Billy “The Great” Hope (Jake Gyllenhaal) is a mumbling undefeated light heavyweight boxing champion. Adopted into the world of boxing from a life of juvenile delinquency and living in an orphanage, fighting is his sole catharsis for his aggression. He hits hard and moves recklessly in the ring, refusing even to block a punch. He lumbers around, spitting blood and screaming intimidating exclamations. His career is one of pride and success, and he is well on the way to becoming one of the best in the sport.
Then, everything goes south. You can sense it in the Continue reading Southpaw (2015) Movie Review
Faults begins with a cold open in a diner, where Ansel Roth (Leland Orser), a washed up expert on de-programming former cult members, is furiously eating a meal that he is unable to pay for. After a sparsely attended seminar in a hotel, a couple approaches Ansel about their daughter Claire’s (Mary Elizabeth Winstead) involvement in a cult called Faults. Ansel, struggling with financial problems, agrees to kidnap Claire in order to counteract the brainwashing Faults has placed on her.
Claire responds to her kidnapping in a partly normal, partly eccentric way. She doesn’t sleep, opting instead to stare at a television set of static through the first night of her capture. She holds back threats of Continue reading Faults (2014) Movie Review
We’re about half-way through 2015 and, as such, have been presented with plenty of films. Early-year diamonds in the rough and breakout summer blockbusters have surfaced. Here are my favorite movies of 2015 as of June 21 (in order of their respective release dates).
Continue reading The Best of 2015 in Movies (So Far)
Caution: Minor Plot Spoilers Ahead.
Gaspar Noe’s Irreversible is not easy to watch. Midway through the film, the camera remains a static, unflinching observer to Monica Bellucci’s Alex as she is violently raped in a stark blood-red tunnel by a stranger (Jo Prestia). The camera, and thus the viewer by proxy, is a voyeur, a peeping tom viewing the proceedings of the night with cold nihilism.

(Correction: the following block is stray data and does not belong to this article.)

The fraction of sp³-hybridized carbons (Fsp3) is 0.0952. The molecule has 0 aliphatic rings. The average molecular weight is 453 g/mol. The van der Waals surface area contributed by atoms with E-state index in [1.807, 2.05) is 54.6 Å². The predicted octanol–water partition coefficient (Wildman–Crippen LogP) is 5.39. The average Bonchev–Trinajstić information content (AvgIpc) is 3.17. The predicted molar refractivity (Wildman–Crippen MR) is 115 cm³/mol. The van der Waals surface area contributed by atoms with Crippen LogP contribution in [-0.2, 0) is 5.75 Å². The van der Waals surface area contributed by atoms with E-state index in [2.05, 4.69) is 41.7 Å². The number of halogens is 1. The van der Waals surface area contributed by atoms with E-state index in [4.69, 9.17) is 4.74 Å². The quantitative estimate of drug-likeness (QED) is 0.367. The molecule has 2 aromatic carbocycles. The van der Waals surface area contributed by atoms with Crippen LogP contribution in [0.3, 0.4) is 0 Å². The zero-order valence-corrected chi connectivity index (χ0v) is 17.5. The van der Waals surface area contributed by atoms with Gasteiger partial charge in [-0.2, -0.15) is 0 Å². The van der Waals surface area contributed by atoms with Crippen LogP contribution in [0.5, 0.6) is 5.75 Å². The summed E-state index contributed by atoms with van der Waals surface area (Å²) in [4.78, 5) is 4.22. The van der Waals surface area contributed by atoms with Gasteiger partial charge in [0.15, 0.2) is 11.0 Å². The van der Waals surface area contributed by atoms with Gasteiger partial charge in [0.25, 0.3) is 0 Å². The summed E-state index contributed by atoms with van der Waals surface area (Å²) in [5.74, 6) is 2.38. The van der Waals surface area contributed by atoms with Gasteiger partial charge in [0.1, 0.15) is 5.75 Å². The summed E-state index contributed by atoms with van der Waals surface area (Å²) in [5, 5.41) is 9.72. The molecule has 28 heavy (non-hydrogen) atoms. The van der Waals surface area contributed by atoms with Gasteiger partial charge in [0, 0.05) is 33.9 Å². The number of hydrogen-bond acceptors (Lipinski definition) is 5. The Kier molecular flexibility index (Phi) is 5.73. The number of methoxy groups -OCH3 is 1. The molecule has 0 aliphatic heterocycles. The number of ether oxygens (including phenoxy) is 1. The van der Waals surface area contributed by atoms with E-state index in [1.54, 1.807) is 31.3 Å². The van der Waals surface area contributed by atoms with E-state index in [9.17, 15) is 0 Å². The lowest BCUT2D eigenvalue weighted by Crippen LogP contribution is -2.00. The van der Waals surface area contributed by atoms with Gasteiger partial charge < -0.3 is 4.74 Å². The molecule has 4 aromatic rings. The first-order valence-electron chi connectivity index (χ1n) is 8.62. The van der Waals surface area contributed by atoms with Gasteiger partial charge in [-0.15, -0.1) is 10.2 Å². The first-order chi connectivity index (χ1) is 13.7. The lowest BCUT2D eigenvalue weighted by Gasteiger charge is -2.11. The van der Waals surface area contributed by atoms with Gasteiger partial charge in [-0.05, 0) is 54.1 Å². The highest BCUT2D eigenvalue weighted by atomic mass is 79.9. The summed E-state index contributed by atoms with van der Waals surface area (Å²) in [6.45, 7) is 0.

Viewing the film in this way, it is understandable why someone could Continue reading Irreversible (2002) Movie Review
In Me & Earl & the Dying Girl, self-deprecating loner teen Greg (Thomas Mann) begrudgingly befriends Rachel (Olivia Cooke), a classmate who has been recently diagnosed with stage four leukemia. Throughout the course of his senior year, the somewhat selfish and self-absorbed youth grows to care for the titular dying girl.
The film, coming off the heels of last year’s The Fault In Our Stars, Me & Earl & the Dying Girl is cashing in on the young-adult terminal-illness tearjerker novel adaptation genre. It also utilizes Continue reading Me & Earl & the Dying Girl (2015) Movie Review
Felt is an independent romance-horror-drama from filmmaker Jason Banker. In it, Amy (Amy Everson), an artist who has experienced an unknown sexual assault trauma, hides her identity in her artistic creations. She is distant and reluctant to connect with people.
I will be brief with this review only because I have not let it sink in to the point where I can elaborate on many of my reactions with adequate conviction. What I can say is that Continue reading [Quickie]: Felt (2015) Movie Review
Quentin Tarantino is a master of his craft, and my favorite director working in Hollywood today. Tarantino has created some of the most original, well thought out, wonderfully scripted films in recent memory. He pulls me into his films in a way that no other director can, and he is my screenwriting idol. With each new film from him, I am expecting a flop, simply because I am surprised that he has never let me down. He is the only filmmaker that has impressed me with every single film in his filmography.
Below is my list of Tarantino’s films from worst (yet still enjoyable) to best.
Continue reading Lists — Ranking the Quentin Tarantino Filmography